Modeling site effects in the design and analysis of multi-site trials

Am J Drug Alcohol Abuse. 2011 Sep;37(5):383-91. doi: 10.3109/00952990.2011.600386.


Background: Careful consideration of site effects is important in the analysis of multi-site clinical trials for drug abuse treatment. The statistical choices for modeling these effects have implications for both trial planning and interpretation of findings.

Objectives: Three broad approaches for modeling site effects are presented: omitting site from the analysis; modeling site as a fixed effect; and modeling site as a random effect. Both the direct effect of site and the interaction of site and treatment are considered.

Methods: The statistical model, and consequences, for each approach are presented along with examples from existing clinical trials. Power analysis calculations provide sample size requirements for adequate statistical power for studies utilizing 6, 8, 10, 12, 14, and 16 treatment sites.

Results: Results of the power analyses showed that the total sample required falls rapidly as the number of sites increases in the random effect approach. In the fixed effect approach in which the interaction of site and treatment is considered, the required number of participants per site decreases as the number of sites increases.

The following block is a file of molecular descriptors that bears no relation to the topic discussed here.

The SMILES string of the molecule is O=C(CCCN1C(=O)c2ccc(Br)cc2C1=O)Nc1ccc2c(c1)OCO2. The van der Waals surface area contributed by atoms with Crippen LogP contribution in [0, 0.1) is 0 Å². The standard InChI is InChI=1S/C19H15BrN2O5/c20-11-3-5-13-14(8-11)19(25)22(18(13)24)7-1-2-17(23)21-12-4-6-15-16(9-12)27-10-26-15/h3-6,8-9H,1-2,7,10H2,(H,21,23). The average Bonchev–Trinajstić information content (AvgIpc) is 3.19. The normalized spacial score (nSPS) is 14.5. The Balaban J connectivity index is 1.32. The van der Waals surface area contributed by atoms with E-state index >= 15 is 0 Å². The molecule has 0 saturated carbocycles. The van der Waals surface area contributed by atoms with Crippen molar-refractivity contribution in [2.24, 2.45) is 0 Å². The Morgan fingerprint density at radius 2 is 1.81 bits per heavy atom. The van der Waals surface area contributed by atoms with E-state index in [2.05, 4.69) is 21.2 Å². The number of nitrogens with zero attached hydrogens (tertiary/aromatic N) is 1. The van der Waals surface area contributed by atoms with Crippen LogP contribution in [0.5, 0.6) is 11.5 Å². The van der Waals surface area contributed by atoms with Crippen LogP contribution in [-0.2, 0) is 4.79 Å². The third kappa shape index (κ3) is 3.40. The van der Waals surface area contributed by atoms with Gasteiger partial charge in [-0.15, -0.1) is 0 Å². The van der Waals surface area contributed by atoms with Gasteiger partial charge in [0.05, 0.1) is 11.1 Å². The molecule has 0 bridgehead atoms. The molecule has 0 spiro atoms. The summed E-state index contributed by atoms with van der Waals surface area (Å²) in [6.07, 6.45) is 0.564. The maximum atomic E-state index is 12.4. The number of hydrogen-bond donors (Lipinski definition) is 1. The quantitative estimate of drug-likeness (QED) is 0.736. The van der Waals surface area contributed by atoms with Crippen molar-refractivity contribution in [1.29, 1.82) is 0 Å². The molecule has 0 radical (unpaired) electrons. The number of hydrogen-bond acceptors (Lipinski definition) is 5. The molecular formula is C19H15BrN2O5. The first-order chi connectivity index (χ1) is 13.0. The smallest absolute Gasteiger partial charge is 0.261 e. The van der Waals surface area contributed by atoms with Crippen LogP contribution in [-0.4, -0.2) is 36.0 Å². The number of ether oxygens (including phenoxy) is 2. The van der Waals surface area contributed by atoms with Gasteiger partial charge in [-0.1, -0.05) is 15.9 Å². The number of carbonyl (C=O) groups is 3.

Conclusions: Ignoring site effects is not a viable option in multi-site clinical trials. There are advantages and disadvantages to the fixed effect and random effect approaches to modeling site effects.

Scientific significance: The distinction between efficacy trials and effectiveness trials is rarely sharp. The choice between random effect and fixed effect statistical modeling can provide different benefits depending on the goals of the study.

Publication types

  • Research Support, N.I.H., Extramural

MeSH terms

  • Clinical Trials as Topic / methods*
  • Data Interpretation, Statistical
  • Humans
  • Models, Statistical*
  • Multicenter Studies as Topic / methods*
  • Research Design
  • Research Subjects
  • Substance-Related Disorders / rehabilitation*